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The current solar cycle (24) has been pretty boring, but a new sunspot — 1035 — is growing rapidly and now is seven times wider than Earth. Solar astronomers are predicting it could grow to be the largest sunspot of the year. There’s not been a lot of competition for the biggest sunspot, though: for 259 days (or 74%) of 2009, the sun has been spotless. But maybe the (solar) tide is turning. There’s been other action recently besides the new sunspot. A long-duration C4-class solar flare erupted this morning at 0120 UT from around the sunspot, which hurled a coronal mass ejection (CME) towards Earth. (See below for image of the CME that blasted off the sun on Dec. 14) Observers at high-latitude could see some aurora action when the CME arrives on or about Dec. 18th. Keep cheering; maybe the sun will come out of its doldrums.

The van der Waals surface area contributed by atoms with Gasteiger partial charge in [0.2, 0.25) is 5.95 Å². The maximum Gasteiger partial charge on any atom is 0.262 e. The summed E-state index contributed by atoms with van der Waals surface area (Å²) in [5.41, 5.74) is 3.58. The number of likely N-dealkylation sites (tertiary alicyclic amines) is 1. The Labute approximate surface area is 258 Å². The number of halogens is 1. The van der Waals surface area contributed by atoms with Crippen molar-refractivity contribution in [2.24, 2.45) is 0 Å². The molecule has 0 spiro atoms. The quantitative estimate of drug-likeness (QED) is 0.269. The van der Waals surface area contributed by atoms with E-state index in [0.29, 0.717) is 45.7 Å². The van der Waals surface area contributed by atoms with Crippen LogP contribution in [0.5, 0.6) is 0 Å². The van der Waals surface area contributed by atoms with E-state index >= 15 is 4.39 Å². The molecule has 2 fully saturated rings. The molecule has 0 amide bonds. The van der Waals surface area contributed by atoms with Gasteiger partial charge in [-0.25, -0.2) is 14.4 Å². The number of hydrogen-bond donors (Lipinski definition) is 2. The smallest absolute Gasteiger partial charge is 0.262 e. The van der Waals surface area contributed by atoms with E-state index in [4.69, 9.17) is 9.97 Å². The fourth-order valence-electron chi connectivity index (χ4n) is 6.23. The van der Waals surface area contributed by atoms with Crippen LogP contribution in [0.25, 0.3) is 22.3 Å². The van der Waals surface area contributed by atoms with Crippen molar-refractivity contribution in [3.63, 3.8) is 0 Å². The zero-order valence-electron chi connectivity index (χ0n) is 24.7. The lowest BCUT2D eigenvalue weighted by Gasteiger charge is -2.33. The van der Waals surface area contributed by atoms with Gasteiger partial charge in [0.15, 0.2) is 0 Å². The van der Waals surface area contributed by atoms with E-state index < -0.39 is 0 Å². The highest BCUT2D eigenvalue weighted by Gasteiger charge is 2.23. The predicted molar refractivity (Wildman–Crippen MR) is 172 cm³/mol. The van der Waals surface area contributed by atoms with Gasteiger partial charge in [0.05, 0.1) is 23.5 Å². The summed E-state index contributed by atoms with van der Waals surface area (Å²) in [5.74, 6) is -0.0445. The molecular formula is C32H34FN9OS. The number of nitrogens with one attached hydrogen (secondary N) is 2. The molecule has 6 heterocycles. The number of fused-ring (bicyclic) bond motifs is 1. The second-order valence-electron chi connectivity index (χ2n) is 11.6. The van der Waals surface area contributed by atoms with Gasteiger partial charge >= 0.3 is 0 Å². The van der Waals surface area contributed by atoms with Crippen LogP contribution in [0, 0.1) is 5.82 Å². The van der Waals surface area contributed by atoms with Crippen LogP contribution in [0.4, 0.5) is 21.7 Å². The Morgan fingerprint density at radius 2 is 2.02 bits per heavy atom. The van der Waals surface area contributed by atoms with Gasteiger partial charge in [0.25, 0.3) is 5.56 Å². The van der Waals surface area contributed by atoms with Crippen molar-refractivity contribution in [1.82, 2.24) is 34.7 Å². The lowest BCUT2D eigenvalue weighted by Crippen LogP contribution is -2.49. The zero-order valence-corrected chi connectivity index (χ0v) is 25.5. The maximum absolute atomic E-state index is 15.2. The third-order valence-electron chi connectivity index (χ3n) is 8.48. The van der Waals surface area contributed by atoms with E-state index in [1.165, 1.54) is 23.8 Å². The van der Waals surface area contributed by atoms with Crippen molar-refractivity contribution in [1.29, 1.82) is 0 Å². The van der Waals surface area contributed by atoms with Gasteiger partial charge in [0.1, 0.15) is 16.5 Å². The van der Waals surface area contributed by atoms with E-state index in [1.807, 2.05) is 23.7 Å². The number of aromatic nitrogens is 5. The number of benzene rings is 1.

Remember, don’t look at the Sun directly to try and see the sunspot. NASA has a great site that gives real-time data and updated images of the Sun from SoHO (Solar and Heliospheric Observatory.) Or check out Spaceweather.com, which also provides updates. And if you have a safe way of observing and imaging the sunspot, feel free to post images here, or send to Nancy.